Posts Tagged words

Welcome Anaheim California and Mayor Tait

Mayor Tom Tait of Anaheim and the City Council issued a proclamation declaring Say Something Nice Day on June 1. Mayor Tecklenburg of Charleston sent him a copy of my book, Say Something Nice; Be a Lifter at Work. They had met at the National Mayor’s Conference.

Mayor Tait campaigned on a platform of kindness. He declared Anaheim the City of Kindness. Say Something Nice Day fit beautifully with that theme. When I met with Mayor Tecklenburg and Mrs. Tecklenburg they were both enthusiastic about that idea. Michelle Hill in Mayor Tecklenburg’s office and Loretta Day in Mayor Tait’s office were both extremely helpful. I received a beautifully executed proclamation from Anaheim signed by Mayor Tait and all of the council members.

Little by little, we are making progress. The harsh rhetoric that is so prevalent in our national discourse is taking a toll on our national character and the lives of individuals.

We would welcome your help in persuading your city to endorse Say Something Nice Day on June 1 each year and/or your church to celebrate Say Something Nice Sunday on the first Sunday in June.

Words matter. In Charleston we have witnessed firsthand the power of words to heal.

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Never criticize.  Always Encourage.

My second grade teacher, Mrs. Workman, said to me, “You are a polite young man.” One of our children’s directors at Northside Baptist Church said to me, “I am surprised at your behavior. I expected better from you.” Two very different statements about my behavior at about the same time. It is a vivid example of our ability to make choices about what side of ourselves we choose to share. We are in control of us.

Each of us has the power within us for good or evil. We can choose to be truthful or to lie. We can choose to be kind or unkind. We can choose to be polite or rude. We can choose to build other people up or tear them down. Our words reveal what is in our hearts.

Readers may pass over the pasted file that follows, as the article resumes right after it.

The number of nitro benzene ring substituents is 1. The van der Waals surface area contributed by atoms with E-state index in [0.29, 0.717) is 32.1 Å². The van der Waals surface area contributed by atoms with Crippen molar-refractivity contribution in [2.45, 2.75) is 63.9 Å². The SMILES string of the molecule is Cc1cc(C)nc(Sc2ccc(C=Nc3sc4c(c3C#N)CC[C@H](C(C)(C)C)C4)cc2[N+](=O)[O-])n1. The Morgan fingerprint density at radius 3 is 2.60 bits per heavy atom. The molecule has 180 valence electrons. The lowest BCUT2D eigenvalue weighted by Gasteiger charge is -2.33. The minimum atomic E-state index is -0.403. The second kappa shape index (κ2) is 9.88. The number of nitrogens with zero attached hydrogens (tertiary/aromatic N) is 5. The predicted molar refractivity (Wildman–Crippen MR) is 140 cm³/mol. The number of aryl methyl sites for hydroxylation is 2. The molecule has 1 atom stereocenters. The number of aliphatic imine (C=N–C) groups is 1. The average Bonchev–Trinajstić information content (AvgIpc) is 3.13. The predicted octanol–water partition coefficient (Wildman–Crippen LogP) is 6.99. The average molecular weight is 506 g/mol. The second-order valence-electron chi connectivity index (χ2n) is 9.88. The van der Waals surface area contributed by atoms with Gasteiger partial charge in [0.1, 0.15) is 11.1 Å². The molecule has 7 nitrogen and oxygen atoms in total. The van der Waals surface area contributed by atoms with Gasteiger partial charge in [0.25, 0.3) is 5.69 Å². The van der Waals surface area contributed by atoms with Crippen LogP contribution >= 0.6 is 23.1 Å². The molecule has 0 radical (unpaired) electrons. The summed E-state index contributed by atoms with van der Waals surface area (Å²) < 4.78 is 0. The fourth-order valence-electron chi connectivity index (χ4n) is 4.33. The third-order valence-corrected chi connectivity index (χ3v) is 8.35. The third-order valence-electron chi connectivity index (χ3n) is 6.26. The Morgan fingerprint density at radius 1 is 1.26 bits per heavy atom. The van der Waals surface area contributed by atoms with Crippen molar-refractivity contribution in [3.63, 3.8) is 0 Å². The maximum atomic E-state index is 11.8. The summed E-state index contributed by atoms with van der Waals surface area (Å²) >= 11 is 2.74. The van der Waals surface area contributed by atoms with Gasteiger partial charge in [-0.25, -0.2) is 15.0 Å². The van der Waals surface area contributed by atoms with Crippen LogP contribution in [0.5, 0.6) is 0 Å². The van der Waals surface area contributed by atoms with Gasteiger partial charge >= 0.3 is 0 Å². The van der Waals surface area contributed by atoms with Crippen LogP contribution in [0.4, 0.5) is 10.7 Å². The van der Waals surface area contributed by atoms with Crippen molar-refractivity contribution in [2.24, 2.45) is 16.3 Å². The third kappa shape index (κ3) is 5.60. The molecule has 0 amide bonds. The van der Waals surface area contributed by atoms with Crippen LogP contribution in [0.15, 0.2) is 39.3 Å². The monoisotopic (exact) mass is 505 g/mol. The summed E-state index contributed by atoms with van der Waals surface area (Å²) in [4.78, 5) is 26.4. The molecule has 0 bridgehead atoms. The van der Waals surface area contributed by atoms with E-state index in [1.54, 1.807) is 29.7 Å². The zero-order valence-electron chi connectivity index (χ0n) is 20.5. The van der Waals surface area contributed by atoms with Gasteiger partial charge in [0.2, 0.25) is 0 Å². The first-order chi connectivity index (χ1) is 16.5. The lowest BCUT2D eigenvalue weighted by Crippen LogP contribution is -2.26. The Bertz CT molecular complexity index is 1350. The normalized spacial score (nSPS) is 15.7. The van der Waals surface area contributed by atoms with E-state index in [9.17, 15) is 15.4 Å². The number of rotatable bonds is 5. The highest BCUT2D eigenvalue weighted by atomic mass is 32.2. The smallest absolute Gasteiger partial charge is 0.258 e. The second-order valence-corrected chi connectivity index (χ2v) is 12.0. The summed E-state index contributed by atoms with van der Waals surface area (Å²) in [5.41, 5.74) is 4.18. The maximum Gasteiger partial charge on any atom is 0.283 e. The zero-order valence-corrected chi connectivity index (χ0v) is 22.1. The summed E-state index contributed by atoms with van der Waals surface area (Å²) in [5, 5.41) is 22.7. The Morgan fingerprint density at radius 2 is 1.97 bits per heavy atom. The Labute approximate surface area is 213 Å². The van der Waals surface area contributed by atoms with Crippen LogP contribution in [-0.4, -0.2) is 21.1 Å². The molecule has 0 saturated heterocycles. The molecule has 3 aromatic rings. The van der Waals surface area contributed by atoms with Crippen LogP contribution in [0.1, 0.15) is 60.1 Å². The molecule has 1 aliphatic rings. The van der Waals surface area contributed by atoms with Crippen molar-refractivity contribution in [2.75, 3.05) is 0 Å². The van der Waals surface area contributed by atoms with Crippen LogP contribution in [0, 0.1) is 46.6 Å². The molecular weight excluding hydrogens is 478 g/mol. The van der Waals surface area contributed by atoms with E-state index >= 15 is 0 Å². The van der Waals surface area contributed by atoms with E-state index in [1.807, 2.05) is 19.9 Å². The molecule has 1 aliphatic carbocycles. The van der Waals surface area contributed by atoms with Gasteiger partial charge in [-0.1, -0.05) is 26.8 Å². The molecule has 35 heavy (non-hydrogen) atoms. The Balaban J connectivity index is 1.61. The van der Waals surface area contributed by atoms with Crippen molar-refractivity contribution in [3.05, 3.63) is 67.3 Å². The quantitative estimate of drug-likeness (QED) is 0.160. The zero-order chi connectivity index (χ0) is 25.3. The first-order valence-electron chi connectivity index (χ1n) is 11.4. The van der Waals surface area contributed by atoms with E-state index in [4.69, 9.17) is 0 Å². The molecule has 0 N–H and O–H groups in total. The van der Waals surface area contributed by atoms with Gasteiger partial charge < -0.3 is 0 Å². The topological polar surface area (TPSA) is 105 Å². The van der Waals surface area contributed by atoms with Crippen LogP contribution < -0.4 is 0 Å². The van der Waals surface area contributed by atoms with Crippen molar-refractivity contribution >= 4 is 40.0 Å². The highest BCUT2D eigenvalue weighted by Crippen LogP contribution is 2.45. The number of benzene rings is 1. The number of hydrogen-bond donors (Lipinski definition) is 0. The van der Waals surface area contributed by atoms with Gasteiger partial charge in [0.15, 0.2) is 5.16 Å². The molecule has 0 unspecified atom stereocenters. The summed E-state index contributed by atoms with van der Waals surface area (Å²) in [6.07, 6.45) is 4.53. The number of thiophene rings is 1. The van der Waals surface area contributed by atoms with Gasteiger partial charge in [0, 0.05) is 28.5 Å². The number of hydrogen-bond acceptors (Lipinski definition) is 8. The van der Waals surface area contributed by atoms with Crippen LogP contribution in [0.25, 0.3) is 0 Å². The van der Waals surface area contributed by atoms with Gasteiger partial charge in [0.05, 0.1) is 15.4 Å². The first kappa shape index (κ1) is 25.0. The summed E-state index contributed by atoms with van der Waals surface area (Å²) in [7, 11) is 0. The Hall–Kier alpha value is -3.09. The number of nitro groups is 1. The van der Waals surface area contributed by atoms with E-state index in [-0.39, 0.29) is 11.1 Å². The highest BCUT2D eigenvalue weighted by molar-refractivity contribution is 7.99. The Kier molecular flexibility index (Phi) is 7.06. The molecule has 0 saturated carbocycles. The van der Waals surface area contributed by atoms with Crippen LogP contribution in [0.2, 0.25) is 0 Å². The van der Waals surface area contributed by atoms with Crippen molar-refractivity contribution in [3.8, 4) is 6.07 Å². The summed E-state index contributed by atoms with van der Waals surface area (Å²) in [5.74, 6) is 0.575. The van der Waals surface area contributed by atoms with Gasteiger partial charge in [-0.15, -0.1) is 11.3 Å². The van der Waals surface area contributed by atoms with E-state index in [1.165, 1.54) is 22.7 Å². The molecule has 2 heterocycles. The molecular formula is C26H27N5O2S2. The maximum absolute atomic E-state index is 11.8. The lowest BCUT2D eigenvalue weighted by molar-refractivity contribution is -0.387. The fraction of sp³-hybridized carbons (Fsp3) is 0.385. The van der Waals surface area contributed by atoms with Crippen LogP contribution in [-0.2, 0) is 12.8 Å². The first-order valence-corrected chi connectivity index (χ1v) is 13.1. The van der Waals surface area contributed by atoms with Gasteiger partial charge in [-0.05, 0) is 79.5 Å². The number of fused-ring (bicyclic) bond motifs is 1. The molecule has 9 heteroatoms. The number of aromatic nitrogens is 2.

The temptation is to blame others when we show our more unattractive side. “The devil made me do it,” is an easy out. I was being attacked or I had to defend myself are often cited as reasons. for revealing our darker sides. In today’s toxic climate it is easy to fall into the victim role or to lash out. It takes determination to stay the course. That does not mean that we will get it right every time. There are no pills to take that will insure lifelong success. We can only try each time the opportunity to show our better side presents itself. The more we succeed increases our chances of success next time.

We are all works in progress. We are under construction. Finding the right words never becomes easy; however, it does become easier with practice. Words are powerful instruments for good or evil. “Loose lips sink ships.” “I no longer call you servants, but friends.” “We the people.” “We have nothing to fear, but fear itself.” “Senator, you are no Jack Kennedy.” “You lie.”

Words are powerful. Use them wisely.

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Beautiful Celebration at First Baptist Church of Charleston

Sunday June 4 was Pentecost Sunday as well as Say Something Nice Sunday. Pastor Marshall Blalock wove the themes together in a masterful way as we also celebrated Communion. Communion is always a beautiful, meaningful service at First Baptist.

Rev. Blalock read the winning essay from the first Say Something Nice Essay Contest at First Baptist School. It was a deeply felt essay that fit beautifully into the sermon, but that also demonstrated the need for Christ-like speech. Lori Lethco prepared attractive inserts for the bulletins. There were Say Something Nice buttons for everyone and members of the congregation left with daisies to give to others along with a kind word. There was also a commissioning for two members headed to the mission field. The music is always worshipful and Sunday’s was no exception. It was a full and heartwarming service.